Caribbean: Barbados now without a crown

Queen Elizabeth II Lost a Pearl The Caribbean island of Barbados has abandoned the British crown and declared a republic. Judge Sandra Mason was sworn in as the island state’s first female president on Tuesday night in the capital, Bridgetown. He replaced the British monarch as head of state on Barbados’ 55th Independence Day and nearly 400 years after the first English settlers arrived.

The heir to the throne, Prince Charles, traveled to Barbados to attend the handover ceremony on behalf of the Queen, during which the royal standard – the official flag – was lowered and the final military salute was given to the British royal family. However, the Caribbean island remains a member of the Commonwealth.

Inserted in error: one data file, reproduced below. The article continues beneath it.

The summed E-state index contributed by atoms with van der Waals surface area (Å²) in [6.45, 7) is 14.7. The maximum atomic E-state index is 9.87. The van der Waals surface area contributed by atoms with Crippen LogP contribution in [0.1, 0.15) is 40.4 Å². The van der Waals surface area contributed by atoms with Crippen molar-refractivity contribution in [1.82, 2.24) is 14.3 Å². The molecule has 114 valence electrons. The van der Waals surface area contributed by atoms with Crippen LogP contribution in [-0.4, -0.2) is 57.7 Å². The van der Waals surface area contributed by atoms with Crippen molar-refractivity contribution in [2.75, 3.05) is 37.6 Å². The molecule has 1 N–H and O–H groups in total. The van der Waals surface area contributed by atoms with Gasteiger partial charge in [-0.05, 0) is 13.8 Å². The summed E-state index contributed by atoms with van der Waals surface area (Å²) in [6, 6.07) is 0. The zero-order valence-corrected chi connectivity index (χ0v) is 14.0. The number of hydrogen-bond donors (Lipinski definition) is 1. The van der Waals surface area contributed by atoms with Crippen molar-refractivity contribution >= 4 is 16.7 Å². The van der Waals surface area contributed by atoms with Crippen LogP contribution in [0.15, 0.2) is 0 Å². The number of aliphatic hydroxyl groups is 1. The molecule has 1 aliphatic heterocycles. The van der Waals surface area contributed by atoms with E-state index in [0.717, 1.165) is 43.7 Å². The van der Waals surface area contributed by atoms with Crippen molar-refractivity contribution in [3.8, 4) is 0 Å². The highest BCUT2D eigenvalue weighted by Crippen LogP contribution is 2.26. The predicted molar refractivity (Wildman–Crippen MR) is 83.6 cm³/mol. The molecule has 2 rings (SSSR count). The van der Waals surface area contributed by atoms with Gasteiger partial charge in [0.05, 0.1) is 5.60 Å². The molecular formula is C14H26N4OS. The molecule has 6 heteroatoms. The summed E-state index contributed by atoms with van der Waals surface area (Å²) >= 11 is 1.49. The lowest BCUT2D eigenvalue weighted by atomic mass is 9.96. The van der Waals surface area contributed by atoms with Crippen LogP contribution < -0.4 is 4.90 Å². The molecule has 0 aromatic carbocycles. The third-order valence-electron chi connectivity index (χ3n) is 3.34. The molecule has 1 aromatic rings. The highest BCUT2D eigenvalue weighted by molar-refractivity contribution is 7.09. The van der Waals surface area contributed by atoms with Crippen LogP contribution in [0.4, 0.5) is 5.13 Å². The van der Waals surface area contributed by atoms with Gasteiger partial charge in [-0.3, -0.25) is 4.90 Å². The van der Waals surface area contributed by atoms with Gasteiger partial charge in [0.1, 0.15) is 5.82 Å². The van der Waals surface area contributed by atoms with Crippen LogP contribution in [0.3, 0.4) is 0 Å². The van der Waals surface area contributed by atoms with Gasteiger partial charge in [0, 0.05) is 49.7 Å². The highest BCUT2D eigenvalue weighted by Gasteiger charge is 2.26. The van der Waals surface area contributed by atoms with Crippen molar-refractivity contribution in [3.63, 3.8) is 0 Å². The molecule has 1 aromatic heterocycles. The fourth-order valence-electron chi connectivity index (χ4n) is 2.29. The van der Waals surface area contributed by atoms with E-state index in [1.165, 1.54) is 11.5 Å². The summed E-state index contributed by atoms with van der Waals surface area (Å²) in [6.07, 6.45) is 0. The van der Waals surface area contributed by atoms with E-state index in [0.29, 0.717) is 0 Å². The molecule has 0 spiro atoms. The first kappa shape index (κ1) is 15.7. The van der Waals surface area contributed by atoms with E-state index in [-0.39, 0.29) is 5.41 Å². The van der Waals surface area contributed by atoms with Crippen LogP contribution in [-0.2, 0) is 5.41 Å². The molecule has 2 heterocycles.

As in many other countries, the role of the Queen as head of state of the former colony until recently was purely symbolic. For many of the approximately 300,000 Barbadians, the British crown also represents a brutal legacy of foreign rule and exploitation of slaves.

“It is time to completely leave our colonial past behind us. Barbadians want a Barbadian head of state,” Prime Minister Mia Motley insisted in the annual so-called throne speech in September 2020 when she announced the transition to a republic . Mason read the speech in his previous role as Governor General of Barbados – that is, the Queen’s representative. In October this year, the Caribbean state parliament elected 72-year-old Mason to the newly created office of head of state. Motley remains the head of government.

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About the Author: Forrest Morton

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